Alumni and Friends

NPR Video Producer Bronson Arcuri got his first taste of public media at Ohio University and WOUB

When Bronson Arcuri left his hometown of Painesville, Ohio and came to Ohio University in the fall of 2006, he had no idea he would end up working in media as a video producer for NPR. In fact, he started school as a history major.

“I was not clear on what I wanted to do with my life,” said Arcuri. “Before classes even started, I switched to an aviation major. But after a bit, I decided that lifestyle wasn’t right for me. So, I went to my counselor and asked what I should do. I told the counselor how I liked making short films and comedy sketches with my friends in high school, and I ended up becoming a media management major.”

Once that decision was made, things started to click for Arcuri.

“Through the Work Study program, I started in a paid position at WOUB,” said Arcuri. “I remember where I was when I found out that I got the job. I was walking down the path behind Lincoln Hall. The title of my WOUB position was associate producer, which I thought was a cool title and job, and I got to work in the development department.”

Arcuri helped with fundraising and advertising initiatives at WOUB. He helped put together a video that was used during a WOUB TV pledge drive. Arcuri also remembers sitting in on business meetings which gave him a behind the scenes look at a professional media operation.

“I was doing all of this personal production with my friends, but I didn’t have a lot of business acumen,” said Arcuri. “Having a foot in that world with a real organization that was doing professional media business really lined me up well to work somewhere like NPR.”

Arcuri says his WOUB experience also exposed him to the world of public media and the idea of mission-driven media.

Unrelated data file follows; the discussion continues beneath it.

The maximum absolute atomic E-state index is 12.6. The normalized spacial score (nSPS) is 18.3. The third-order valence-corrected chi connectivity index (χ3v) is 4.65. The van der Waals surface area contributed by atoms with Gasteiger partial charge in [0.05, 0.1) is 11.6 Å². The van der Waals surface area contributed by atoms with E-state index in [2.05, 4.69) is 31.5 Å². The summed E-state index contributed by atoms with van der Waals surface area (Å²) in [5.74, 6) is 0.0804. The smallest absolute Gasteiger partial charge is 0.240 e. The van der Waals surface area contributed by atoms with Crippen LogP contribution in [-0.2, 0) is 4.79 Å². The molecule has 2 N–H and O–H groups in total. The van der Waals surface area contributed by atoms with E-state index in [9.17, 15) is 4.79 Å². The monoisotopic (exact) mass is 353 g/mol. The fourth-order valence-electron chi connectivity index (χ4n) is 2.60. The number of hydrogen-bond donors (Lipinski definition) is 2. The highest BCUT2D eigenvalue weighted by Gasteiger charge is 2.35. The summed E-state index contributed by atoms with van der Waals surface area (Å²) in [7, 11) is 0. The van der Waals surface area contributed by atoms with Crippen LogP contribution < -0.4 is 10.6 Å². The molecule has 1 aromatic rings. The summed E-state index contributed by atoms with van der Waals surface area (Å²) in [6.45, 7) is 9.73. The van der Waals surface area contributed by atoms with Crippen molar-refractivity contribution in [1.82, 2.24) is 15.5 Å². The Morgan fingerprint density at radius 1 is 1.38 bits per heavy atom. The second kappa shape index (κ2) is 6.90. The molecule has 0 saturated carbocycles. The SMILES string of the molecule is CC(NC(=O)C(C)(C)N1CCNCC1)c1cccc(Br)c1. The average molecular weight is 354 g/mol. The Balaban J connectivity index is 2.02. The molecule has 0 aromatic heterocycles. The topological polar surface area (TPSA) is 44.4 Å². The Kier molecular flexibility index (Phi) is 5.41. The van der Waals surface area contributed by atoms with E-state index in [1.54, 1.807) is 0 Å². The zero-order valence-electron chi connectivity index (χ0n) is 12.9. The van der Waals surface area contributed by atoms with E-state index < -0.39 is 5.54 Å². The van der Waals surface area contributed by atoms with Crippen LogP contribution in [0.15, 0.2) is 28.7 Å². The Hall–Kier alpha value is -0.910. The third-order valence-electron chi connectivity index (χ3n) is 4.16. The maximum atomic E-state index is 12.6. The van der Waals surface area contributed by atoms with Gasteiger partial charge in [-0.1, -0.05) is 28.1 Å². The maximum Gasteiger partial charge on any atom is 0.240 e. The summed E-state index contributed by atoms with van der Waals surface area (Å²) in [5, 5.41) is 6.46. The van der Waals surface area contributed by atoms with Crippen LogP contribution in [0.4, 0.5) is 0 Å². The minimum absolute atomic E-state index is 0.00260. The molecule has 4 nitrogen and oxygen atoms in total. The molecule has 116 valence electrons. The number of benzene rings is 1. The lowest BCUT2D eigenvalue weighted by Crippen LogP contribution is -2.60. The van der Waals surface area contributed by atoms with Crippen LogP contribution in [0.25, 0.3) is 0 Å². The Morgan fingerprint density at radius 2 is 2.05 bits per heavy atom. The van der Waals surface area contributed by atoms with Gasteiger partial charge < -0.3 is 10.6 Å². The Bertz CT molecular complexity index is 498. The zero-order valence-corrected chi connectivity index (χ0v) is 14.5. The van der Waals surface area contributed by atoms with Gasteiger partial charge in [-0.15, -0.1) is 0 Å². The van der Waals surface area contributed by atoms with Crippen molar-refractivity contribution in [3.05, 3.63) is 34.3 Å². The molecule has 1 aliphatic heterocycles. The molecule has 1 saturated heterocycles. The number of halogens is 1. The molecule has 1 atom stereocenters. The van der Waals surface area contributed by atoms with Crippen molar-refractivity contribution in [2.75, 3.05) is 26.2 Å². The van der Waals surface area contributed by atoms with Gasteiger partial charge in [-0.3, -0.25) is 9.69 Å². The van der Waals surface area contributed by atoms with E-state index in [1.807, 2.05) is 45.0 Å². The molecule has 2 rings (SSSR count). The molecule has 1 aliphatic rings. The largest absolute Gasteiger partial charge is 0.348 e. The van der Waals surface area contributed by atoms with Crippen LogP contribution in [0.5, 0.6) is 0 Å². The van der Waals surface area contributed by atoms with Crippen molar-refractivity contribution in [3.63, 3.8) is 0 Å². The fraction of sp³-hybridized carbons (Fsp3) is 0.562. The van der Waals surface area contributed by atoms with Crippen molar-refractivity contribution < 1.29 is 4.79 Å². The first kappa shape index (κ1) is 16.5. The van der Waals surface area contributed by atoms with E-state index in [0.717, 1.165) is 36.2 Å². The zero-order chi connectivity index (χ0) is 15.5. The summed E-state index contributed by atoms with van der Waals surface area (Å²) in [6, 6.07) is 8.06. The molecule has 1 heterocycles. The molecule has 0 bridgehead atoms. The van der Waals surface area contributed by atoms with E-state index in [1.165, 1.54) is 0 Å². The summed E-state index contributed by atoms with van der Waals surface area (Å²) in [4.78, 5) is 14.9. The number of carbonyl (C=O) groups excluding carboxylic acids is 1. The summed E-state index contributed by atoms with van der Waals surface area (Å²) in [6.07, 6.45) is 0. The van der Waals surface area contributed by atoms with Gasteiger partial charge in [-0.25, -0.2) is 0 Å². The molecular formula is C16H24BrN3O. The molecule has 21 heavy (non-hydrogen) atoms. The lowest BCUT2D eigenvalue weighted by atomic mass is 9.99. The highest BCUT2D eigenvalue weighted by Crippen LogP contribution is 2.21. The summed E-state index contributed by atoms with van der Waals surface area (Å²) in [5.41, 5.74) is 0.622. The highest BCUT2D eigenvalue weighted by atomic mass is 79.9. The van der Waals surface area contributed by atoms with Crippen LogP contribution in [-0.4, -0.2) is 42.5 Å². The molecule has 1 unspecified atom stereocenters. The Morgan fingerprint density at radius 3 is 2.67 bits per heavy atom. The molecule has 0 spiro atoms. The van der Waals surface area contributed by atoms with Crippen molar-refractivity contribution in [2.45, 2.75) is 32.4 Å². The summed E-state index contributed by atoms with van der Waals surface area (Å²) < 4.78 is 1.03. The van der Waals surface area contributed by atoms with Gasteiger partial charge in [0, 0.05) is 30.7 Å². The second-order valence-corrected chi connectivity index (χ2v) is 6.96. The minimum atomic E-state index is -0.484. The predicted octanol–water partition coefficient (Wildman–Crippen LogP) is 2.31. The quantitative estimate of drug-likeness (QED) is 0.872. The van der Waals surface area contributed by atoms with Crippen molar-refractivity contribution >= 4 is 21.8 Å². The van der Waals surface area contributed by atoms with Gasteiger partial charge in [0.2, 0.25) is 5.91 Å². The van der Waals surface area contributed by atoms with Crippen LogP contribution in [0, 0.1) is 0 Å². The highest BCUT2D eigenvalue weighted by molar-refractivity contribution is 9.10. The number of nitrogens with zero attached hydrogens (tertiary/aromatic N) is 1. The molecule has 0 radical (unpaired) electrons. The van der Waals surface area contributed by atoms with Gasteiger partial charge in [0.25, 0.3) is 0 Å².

“Dr. Carolyn Lewis, who was WOUB’s general manager at the time, was one of my professors, and she was so kind and generous with her time. She really believed in me. That sort of personality she had and her belief in a mission-driven communications organization really called to me.”

After graduation, Arcuri went to New York and worked as a production assistant on TV shows and movies. But it wasn’t a good fit. Eventually a temp job opened up at NPR, and Arcuri jumped at it.

“The temp job eventually turned permanent, which was wonderful. I’ve been at NPR for seven years now.” In that time Arcuri has worked as a director for the Tiny Desk concert series, as well as a creator and director of the economics explainer video series Planet Money Shorts and the politics series Ron’s Office Hours. Now he’s a part of the leadership team developing news products for emerging platforms, including Instagram and TikTok. He also oversees NPR’s video coverage of the war in Ukraine and manages short-form video production for All Things Considered, Life Kit, and NPR’s international and political coverage.

Arcuri says he knows that many think working as a video producer for an audio/radio organization is a little strange. But in the new media world, he says NPR’s expansion into video storytelling is vitally important to the public media mission.

“As the media landscape is changing, we’re trying to expand as a media organization and part of that is video,” said Arcuri. “In the early 60’s FCC Chairman Newton Minow said, ‘When TV is good, nothing is better. When TV is bad, nothing is worse.’ That’s Instagram and TikTok today. It’s where people are, and it’s our job to meet them there with accurate and reliable programming.”

October 10, 2023
Cheri Russo